Frankenstein and Copyright: 5 Things You Should Know

The first edition of Frankenstein, or The Modern Prometheus, was published in 1818, two hundred years ago. Originally offered to the public as an anonymous work, Frankenstein was both the apogee of the gothic horror novel and the birth of the science fiction genre.

The public did not learn until years later that this masterpiece had been penned by Mary Wollstonecraft Shelley. Shelley had written the work on a rainy day in 1816, when she was only nineteen. Incredibly, twenty-year-old John Polidori was simultaneously inventing the vampire genre just down the hall in the same Geneva villa.

The actual publication date of the first edition was January 1, 1818, but the Halloween season is as good a time as any to commemorate the two-hundredth anniversary of Frankenstein and its relationship to copyright law. Here are five things you should know.

  1. Shelley sold the Frankenstein copyright for £30.

The first edition of Frankenstein was printed by the London publishing house of Lackington & Co., which agreed to give Shelley one-third of the profits from a 500 copy run. Shelley’s share came to about £41.

In 1823, the first stage version of Frankenstein (called Presumption, or The Fate of Frankenstein) was produced by Richard Peake. Shelley reportedly enjoyed the play, but her approval wasn’t important, because at the time she had no rights to assert against it. The year before, her buddy Lord Byron had gone to court to enjoin an unauthorized theatrical version of one of his own works, only to be told by the King’s Bench (in Murray v. Elliston), that the play was a “fair abridgment” of his work over which he had no say. Notwithstanding the state of the law, Shelley’s family was able to take advantage of the publicity surrounding Peake’s play to print and sell a revised second edition of Frankenstein.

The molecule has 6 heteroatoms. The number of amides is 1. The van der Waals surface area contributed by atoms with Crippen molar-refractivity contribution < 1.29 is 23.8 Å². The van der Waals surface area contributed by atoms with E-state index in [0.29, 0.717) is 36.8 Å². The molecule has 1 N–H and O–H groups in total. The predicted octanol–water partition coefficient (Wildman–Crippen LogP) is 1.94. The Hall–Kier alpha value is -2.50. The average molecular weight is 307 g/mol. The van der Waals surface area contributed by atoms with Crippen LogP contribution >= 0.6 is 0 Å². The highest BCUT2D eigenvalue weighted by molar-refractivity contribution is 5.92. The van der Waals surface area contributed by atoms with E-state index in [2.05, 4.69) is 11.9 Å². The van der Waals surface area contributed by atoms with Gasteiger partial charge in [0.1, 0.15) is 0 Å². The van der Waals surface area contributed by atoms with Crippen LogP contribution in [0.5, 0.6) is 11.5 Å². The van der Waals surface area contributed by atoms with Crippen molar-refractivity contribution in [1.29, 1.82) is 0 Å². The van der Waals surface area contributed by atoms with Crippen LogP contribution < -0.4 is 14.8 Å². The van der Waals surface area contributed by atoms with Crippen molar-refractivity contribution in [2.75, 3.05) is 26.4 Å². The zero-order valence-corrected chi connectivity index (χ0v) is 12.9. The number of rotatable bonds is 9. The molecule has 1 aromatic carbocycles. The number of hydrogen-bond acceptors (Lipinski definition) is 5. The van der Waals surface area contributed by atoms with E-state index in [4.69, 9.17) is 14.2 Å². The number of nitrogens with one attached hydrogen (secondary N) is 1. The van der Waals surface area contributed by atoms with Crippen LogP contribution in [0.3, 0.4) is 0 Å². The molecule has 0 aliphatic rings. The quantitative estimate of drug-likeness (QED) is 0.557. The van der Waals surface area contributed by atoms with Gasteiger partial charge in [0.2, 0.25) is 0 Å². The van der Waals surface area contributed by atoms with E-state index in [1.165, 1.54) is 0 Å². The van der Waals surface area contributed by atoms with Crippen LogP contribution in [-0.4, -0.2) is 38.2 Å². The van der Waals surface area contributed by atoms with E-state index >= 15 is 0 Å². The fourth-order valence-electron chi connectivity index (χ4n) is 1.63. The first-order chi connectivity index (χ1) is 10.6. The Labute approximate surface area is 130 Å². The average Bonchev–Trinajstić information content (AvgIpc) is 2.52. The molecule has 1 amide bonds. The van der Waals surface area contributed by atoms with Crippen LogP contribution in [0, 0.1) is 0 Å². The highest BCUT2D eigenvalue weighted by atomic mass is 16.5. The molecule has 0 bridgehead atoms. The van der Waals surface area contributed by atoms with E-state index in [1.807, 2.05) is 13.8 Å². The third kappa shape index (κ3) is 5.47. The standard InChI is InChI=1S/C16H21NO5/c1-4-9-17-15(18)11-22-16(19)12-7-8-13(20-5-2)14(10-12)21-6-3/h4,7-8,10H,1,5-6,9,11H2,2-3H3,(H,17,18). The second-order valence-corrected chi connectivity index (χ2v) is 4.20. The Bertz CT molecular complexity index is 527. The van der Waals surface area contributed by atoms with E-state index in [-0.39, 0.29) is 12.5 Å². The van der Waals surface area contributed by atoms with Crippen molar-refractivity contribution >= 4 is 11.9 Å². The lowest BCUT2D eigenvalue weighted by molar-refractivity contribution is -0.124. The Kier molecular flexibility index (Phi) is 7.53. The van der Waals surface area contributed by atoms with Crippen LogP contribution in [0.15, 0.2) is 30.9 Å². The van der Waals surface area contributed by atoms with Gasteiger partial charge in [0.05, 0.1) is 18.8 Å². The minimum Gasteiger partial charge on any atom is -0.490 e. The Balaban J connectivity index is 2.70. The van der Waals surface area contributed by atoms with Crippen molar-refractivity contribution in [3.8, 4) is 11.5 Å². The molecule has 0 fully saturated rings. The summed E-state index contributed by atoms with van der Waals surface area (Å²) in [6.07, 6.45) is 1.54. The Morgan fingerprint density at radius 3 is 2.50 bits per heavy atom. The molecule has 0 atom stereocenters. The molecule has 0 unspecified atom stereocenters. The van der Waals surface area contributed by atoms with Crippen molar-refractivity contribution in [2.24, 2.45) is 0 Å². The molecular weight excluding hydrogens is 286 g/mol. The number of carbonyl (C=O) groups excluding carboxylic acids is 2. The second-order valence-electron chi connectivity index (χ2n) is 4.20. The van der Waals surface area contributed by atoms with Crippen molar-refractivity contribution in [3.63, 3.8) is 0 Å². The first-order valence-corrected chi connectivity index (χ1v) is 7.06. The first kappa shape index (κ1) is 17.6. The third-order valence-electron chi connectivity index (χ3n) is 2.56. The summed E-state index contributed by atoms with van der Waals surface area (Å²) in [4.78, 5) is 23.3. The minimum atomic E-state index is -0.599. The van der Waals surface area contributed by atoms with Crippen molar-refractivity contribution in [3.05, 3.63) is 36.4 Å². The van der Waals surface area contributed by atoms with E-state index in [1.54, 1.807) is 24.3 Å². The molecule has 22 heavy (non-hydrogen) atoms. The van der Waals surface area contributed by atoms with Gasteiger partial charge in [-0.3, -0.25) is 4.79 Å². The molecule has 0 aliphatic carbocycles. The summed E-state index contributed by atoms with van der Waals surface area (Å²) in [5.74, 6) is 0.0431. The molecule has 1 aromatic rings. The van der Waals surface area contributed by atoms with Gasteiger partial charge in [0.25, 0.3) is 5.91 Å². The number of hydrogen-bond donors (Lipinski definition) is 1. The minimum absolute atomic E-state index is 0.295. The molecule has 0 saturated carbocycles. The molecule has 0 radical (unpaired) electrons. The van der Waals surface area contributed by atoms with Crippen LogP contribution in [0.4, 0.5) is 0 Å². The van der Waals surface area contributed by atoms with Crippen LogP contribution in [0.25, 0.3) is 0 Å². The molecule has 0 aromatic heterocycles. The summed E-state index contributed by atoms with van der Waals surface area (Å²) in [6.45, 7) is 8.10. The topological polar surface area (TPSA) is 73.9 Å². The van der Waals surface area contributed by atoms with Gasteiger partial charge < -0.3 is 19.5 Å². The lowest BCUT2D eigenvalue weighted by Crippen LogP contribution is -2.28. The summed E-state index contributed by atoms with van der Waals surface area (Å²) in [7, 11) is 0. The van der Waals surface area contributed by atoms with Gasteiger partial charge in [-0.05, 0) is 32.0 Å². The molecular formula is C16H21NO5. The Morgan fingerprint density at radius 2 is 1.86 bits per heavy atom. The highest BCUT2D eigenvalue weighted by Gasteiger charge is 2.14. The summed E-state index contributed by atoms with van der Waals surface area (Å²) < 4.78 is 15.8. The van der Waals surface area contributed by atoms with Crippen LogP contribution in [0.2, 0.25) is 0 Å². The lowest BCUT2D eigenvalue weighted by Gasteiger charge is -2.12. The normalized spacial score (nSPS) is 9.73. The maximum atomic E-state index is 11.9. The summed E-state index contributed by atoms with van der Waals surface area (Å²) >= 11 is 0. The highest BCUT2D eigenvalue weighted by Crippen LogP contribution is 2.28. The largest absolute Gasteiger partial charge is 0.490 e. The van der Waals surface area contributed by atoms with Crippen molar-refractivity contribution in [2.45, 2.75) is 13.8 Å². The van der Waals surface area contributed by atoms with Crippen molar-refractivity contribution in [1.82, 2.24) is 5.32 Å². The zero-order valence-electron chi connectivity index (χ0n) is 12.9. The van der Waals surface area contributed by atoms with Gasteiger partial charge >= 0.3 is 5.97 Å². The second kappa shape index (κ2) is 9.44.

In 1831, publishers Henry Colburn and Richard Bentley asked Shelley to create a third edition for their “Standard Novels” series, and this is the version with which we are most familiar today. Among the most prominent changes was a new introduction explaining how the novel was conceived, a revised backstory for Elizabeth, and the introduction of galvanism as the possible agent of resurrection.

Colburn and Bentley’s request for these revisions appears to have been motivated in part by the desire to create a brand new work in which they could own the copyright. In fact, some scholars have suggested that this classic version of Frankenstein may never have come into being but for the incentives and prohibitions of copyright law. Shelley transferred the copyright in the third edition to Colburn and Bentley for £30, the last money she would ever see from the book.

  1. The monster is in the public domain, but not the one you are picturing.

Shelley’s description of the monster was of an outsized 8-foot tall man with lustrous black hair, white teeth and tight yellow skin. The illustration to the 1831 edition, a big naked guy with really good abs, remains more or less faithful to that description. The popular depiction of the monster began to change when Edison Studios produced the first film version of Frankenstein in 1910 and introduced a fully clothed but disheveled fiend with white makeup and an Edward Scissorhands vibe.